War Zones

 Posted by on April 18, 2012 at 6:36 am  Season 5
Apr 182012

Beginning as it does just after Memorial Day, a holiday created to celebrate those who have died in war, one of the motifs strongly presented in A Little Kiss is the idea of conflict.  The battles depicted are not graphic as the vivid imagery of spilled blood and guts resulting from warfare described by a Heinz executive/Korean veteran while discussing the public’s perception of kidney beans.  But, they are nonetheless discernible.

This idea first appears in the opening scene showing civil rights protestors.  Battle lines are clearly drawn when African-Americans on the sidewalk (along with an “embedded” reporter) carry signs demanding equal opportunity are mocked by Young & Rubicam employees looking down from an open office window above.  These Y&R employees have signs of their own (“Goldwater in ’68”) and drop water bombs on the unsuspecting crowd.

Later, during Pete Campbell’s train ride to the office, he has a conversation with a fellow commuter about that man’s domestic battles.  The man shares one particularly bad incident that drove him to violently punch a hole in a motel room wall. Pete’s marriage seems to be less combative because, even though he loves the city, he has opted for a strategy of appeasement with Trudy regarding the location of their suburban home.  The other man, implying infidelity, concludes that there’s nothing wrong with a troubled marriage that “a little piece wouldn’t fix.”  One could replace the word “piece” with “peace.”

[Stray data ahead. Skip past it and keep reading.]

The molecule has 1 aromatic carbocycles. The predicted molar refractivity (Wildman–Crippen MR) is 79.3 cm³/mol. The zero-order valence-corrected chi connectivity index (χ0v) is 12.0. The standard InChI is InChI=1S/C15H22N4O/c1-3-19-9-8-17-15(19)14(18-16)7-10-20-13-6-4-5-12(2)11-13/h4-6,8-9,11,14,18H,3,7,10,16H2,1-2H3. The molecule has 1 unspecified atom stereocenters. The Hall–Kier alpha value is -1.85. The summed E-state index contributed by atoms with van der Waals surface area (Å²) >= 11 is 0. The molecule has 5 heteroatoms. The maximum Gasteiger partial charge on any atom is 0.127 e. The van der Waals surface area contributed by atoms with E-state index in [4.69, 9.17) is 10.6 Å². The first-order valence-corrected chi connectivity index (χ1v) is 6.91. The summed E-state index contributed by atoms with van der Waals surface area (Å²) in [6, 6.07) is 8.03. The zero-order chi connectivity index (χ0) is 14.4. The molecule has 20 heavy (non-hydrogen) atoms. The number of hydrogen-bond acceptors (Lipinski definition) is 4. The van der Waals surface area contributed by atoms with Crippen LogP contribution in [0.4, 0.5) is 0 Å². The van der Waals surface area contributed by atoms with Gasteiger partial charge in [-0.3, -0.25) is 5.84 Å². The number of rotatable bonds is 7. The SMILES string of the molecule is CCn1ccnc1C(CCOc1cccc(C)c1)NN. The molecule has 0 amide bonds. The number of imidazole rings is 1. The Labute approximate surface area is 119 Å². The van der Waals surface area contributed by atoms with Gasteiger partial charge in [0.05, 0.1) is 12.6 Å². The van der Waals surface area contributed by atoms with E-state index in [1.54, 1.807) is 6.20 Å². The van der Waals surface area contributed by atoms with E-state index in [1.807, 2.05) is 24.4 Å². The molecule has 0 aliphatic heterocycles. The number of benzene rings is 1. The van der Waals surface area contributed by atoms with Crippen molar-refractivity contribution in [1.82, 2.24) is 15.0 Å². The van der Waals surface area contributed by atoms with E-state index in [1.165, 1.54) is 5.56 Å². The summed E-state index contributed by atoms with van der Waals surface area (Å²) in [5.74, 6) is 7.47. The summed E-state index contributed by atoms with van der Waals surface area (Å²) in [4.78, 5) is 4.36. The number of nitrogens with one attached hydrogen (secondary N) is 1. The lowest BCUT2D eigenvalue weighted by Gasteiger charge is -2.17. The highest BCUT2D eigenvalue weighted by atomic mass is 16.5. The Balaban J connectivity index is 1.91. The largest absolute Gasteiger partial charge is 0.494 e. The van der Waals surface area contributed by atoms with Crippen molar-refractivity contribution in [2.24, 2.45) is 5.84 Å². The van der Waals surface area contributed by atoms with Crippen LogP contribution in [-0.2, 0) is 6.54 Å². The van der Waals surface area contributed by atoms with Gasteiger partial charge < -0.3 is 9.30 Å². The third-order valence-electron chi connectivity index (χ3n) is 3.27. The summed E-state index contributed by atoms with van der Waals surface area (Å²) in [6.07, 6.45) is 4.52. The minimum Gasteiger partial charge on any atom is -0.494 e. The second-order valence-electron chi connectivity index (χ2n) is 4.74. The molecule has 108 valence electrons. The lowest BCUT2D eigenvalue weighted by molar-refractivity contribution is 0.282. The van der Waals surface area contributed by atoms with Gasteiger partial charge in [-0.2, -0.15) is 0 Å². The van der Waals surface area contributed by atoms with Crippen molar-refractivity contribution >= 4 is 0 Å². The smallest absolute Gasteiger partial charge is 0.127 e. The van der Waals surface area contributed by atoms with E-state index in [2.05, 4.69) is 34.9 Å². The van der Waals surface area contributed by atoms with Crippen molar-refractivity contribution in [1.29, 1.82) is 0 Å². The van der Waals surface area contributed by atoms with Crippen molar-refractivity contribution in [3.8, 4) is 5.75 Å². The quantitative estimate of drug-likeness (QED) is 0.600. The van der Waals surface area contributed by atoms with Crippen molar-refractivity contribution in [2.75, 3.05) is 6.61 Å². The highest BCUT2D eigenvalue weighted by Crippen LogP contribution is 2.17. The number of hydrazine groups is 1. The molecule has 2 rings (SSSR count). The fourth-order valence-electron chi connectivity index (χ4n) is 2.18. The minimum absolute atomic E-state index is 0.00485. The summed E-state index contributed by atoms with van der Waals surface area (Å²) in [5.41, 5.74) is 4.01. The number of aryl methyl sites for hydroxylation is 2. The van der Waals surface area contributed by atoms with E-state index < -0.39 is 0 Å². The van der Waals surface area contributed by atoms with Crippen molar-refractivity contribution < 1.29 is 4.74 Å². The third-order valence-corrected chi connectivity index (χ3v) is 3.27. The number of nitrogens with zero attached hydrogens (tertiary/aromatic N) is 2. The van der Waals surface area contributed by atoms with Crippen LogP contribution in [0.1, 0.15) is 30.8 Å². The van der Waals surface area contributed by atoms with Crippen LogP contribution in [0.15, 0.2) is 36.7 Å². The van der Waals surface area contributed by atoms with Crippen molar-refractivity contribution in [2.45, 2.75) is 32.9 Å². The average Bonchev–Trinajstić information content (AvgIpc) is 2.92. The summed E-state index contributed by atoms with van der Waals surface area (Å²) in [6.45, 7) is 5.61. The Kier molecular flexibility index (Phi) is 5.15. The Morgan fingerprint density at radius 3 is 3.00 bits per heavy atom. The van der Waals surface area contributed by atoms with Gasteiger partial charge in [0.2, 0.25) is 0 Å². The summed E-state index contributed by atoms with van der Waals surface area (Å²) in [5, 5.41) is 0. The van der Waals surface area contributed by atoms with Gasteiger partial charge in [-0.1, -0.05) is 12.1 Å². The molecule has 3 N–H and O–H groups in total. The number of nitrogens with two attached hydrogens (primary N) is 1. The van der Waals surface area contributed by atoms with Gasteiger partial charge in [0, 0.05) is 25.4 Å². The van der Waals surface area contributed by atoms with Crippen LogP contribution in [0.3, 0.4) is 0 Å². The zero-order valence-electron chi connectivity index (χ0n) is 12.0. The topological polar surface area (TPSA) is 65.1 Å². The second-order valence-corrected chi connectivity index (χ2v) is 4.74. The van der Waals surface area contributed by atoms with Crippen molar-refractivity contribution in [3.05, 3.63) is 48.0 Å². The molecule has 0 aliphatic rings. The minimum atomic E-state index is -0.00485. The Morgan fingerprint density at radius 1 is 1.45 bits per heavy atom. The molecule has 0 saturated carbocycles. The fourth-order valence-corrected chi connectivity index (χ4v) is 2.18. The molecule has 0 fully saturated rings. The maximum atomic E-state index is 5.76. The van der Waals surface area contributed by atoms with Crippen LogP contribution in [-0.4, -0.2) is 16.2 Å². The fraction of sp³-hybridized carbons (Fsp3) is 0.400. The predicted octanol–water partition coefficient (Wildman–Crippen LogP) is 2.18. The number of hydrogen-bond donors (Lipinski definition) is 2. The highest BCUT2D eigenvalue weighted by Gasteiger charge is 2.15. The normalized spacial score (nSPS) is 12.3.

Throughout A Little Kiss, Pete also finds himself involved in series of tactical maneuvers when dealing with Roger Sterling.  Everything about their interactions suggests a battle for territory.  Pete’s insistence on taking Roger’s larger office is the younger executive’s attempt to storm the castle.  Roger suggests that they decide their differences with a literal fight “outside.”   While that suggestion is ignored, by hijacking Pete’s meeting with the Mohawk executives (fellow veterans) Roger does manage to draw blood. The incident upsets Pete so much that he loses his composure and bloodies his nose by slamming face-first into his small office’s support beam.  Pete gets the last laugh with a shrewd counter attack that makes Roger’s reconnaissance work backfire.